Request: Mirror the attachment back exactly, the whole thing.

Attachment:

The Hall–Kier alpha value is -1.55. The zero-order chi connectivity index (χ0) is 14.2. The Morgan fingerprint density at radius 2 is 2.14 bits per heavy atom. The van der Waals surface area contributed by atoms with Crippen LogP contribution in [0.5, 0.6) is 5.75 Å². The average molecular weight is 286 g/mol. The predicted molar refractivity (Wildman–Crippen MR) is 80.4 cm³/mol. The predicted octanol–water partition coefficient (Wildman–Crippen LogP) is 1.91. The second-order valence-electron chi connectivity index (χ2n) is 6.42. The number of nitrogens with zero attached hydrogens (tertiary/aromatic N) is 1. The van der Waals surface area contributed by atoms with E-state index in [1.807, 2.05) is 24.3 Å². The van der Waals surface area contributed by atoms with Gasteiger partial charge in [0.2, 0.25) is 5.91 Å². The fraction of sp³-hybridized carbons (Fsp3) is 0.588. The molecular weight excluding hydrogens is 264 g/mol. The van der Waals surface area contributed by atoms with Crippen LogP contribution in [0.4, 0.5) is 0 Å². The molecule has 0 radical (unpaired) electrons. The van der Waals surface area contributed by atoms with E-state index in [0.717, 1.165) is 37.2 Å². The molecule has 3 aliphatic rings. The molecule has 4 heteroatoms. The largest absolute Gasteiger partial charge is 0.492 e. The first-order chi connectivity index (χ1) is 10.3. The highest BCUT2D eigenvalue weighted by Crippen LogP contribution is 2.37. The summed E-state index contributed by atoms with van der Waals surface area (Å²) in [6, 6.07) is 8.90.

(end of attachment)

The Hall–Kier alpha value is -1.55. The zero-order chi connectivity index (χ0) is 14.2. The Morgan fingerprint density at radius 2 is 2.14 bits per heavy atom. The van der Waals surface area contributed by atoms with Crippen LogP contribution in [0.5, 0.6) is 5.75 Å². The average molecular weight is 286 g/mol. The predicted molar refractivity (Wildman–Crippen MR) is 80.4 cm³/mol. The predicted octanol–water partition coefficient (Wildman–Crippen LogP) is 1.91. The second-order valence-electron chi connectivity index (χ2n) is 6.42. The number of nitrogens with zero attached hydrogens (tertiary/aromatic N) is 1. The van der Waals surface area contributed by atoms with E-state index in [1.807, 2.05) is 24.3 Å². The van der Waals surface area contributed by atoms with Gasteiger partial charge in [0.2, 0.25) is 5.91 Å². The fraction of sp³-hybridized carbons (Fsp3) is 0.588. The molecular weight excluding hydrogens is 264 g/mol. The van der Waals surface area contributed by atoms with Crippen LogP contribution in [0.4, 0.5) is 0 Å². The molecule has 0 radical (unpaired) electrons. The van der Waals surface area contributed by atoms with E-state index in [0.717, 1.165) is 37.2 Å². The molecule has 3 aliphatic rings. The molecule has 4 heteroatoms. The largest absolute Gasteiger partial charge is 0.492 e. The first-order chi connectivity index (χ1) is 10.3. The highest BCUT2D eigenvalue weighted by Crippen LogP contribution is 2.37. The summed E-state index contributed by atoms with van der Waals surface area (Å²) in [6, 6.07) is 8.90.